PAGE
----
Due to the government's emphasis on capital expenditure over the last eight years, India's logistical efficiency has increased significantly, with room for further improvement. The NLP truly has the potential to be a game-changer in India's infrastructure transformation; the country is sure to benefit from the policy’s comprehensiveness and flexibility in the coming decades.

Image Gallery

  •  Nikhil Agarwal
CJ Darcl Logistics

    Nikhil Agarwal


    CJ Darcl Logistics

  • Kunal Subhash Agarwal
KoolEx Cold Chain

    Kunal Subhash Agarwal


    KoolEx Cold Chain

  • Subhabrata Sengupta
Executive Director
Avalon Consulting

    Subhabrata Sengupta

    Executive Director

    Avalon Consulting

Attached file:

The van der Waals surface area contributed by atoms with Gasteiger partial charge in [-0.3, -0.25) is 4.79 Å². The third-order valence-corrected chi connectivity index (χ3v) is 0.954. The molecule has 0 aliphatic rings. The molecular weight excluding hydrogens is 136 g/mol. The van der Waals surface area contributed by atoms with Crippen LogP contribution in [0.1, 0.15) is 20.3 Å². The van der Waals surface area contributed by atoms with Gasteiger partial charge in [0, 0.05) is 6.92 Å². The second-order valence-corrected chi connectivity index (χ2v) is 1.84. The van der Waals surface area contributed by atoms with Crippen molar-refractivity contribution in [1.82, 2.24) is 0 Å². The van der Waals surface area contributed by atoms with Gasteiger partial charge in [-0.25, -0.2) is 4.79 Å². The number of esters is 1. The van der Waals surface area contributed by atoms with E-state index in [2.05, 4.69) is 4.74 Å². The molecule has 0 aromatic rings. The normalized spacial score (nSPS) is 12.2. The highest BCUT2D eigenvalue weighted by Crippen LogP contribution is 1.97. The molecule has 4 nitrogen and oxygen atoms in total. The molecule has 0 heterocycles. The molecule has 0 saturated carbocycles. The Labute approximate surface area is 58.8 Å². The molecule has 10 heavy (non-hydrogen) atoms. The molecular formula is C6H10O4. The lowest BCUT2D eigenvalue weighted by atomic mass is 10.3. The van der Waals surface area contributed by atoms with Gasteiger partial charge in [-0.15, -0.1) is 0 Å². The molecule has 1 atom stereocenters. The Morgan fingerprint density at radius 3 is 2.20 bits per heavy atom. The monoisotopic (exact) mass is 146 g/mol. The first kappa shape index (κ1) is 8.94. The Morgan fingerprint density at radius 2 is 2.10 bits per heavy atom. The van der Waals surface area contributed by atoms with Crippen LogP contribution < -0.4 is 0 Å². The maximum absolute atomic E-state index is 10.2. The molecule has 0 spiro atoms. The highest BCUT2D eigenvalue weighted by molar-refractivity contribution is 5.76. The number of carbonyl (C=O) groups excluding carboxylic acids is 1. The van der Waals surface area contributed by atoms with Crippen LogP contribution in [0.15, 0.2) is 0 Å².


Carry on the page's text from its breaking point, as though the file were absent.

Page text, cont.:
• Anil Verma
Executive Director and President
Godrej & Boyce

    Anil Verma

    Executive Director and President

    Godrej & Boyce

  •  Kami Viswanathan
Senior Vice President – MEISA Operations
FedEx Express

    Kami Viswanathan

    Senior Vice President – MEISA Operations

    FedEx Express

  •  Rampraveen Swaminathan
MD and CEO
Mahindra Logistics

    Rampraveen Swaminathan

    MD and CEO

    Mahindra Logistics

  • Deepak Sood
Secretary General

    Deepak Sood

    Secretary General


  • Mahendra Shah
Chairman and MD
V-Trans India

    Mahendra Shah

    Chairman and MD

    V-Trans India